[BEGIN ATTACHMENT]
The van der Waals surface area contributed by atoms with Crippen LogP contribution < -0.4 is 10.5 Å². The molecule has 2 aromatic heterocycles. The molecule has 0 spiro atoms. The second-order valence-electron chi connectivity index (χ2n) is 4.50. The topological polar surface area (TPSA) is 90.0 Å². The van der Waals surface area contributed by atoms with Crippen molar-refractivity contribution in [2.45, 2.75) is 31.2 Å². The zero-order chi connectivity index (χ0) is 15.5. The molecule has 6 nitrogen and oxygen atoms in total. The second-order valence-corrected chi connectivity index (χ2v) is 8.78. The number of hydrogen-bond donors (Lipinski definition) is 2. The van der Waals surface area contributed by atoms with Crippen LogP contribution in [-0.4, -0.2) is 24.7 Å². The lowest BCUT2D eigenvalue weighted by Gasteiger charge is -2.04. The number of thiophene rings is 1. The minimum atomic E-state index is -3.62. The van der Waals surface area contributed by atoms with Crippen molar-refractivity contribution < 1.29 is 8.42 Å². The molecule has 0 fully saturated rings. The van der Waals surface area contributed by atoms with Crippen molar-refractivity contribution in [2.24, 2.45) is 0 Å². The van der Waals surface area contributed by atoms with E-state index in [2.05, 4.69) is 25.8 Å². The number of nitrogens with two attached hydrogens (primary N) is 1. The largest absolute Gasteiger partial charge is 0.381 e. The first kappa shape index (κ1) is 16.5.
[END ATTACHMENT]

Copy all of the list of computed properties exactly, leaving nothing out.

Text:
The van der Waals surface area contributed by atoms with Crippen LogP contribution < -0.4 is 10.5 Å². The molecule has 2 aromatic heterocycles. The molecule has 0 spiro atoms. The second-order valence-electron chi connectivity index (χ2n) is 4.50. The topological polar surface area (TPSA) is 90.0 Å². The van der Waals surface area contributed by atoms with Crippen molar-refractivity contribution in [2.45, 2.75) is 31.2 Å². The zero-order chi connectivity index (χ0) is 15.5. The molecule has 6 nitrogen and oxygen atoms in total. The second-order valence-corrected chi connectivity index (χ2v) is 8.78. The number of hydrogen-bond donors (Lipinski definition) is 2. The van der Waals surface area contributed by atoms with Crippen LogP contribution in [-0.4, -0.2) is 24.7 Å². The lowest BCUT2D eigenvalue weighted by Gasteiger charge is -2.04. The number of thiophene rings is 1. The minimum atomic E-state index is -3.62. The van der Waals surface area contributed by atoms with Crippen molar-refractivity contribution < 1.29 is 8.42 Å². The molecule has 0 fully saturated rings. The van der Waals surface area contributed by atoms with Crippen molar-refractivity contribution in [2.24, 2.45) is 0 Å². The van der Waals surface area contributed by atoms with E-state index in [2.05, 4.69) is 25.8 Å². The number of nitrogens with two attached hydrogens (primary N) is 1. The largest absolute Gasteiger partial charge is 0.381 e. The first kappa shape index (κ1) is 16.5.